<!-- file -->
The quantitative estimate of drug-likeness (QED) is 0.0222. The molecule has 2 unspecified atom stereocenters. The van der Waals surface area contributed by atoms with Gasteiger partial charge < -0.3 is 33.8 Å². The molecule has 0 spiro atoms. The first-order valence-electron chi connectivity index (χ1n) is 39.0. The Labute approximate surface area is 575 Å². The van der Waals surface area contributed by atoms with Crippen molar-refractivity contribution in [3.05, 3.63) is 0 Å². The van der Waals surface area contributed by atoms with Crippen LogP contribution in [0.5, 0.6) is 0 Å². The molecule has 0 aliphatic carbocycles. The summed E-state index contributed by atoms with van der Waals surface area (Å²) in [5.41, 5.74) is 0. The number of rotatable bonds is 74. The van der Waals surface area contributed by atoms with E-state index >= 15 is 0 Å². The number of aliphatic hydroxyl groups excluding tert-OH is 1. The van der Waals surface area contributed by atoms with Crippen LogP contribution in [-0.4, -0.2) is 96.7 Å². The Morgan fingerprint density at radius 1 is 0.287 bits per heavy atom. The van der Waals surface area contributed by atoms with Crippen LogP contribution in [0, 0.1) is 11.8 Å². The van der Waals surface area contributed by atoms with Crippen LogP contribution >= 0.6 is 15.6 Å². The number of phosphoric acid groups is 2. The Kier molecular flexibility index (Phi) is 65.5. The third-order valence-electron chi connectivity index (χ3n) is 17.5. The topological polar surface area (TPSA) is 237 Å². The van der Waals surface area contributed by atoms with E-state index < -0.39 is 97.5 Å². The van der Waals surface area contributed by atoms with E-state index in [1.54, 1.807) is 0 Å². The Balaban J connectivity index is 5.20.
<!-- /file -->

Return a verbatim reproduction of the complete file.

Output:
The quantitative estimate of drug-likeness (QED) is 0.0222. The molecule has 2 unspecified atom stereocenters. The van der Waals surface area contributed by atoms with Gasteiger partial charge < -0.3 is 33.8 Å². The molecule has 0 spiro atoms. The first-order valence-electron chi connectivity index (χ1n) is 39.0. The Labute approximate surface area is 575 Å². The van der Waals surface area contributed by atoms with Crippen molar-refractivity contribution in [3.05, 3.63) is 0 Å². The van der Waals surface area contributed by atoms with Crippen LogP contribution in [0.5, 0.6) is 0 Å². The molecule has 0 aliphatic carbocycles. The summed E-state index contributed by atoms with van der Waals surface area (Å²) in [5.41, 5.74) is 0. The number of rotatable bonds is 74. The van der Waals surface area contributed by atoms with E-state index >= 15 is 0 Å². The number of aliphatic hydroxyl groups excluding tert-OH is 1. The van der Waals surface area contributed by atoms with Crippen LogP contribution in [-0.4, -0.2) is 96.7 Å². The Morgan fingerprint density at radius 1 is 0.287 bits per heavy atom. The van der Waals surface area contributed by atoms with Crippen LogP contribution in [0, 0.1) is 11.8 Å². The van der Waals surface area contributed by atoms with Crippen LogP contribution >= 0.6 is 15.6 Å². The number of phosphoric acid groups is 2. The Kier molecular flexibility index (Phi) is 65.5. The third-order valence-electron chi connectivity index (χ3n) is 17.5. The topological polar surface area (TPSA) is 237 Å². The van der Waals surface area contributed by atoms with E-state index < -0.39 is 97.5 Å². The van der Waals surface area contributed by atoms with E-state index in [1.54, 1.807) is 0 Å². The Balaban J connectivity index is 5.20.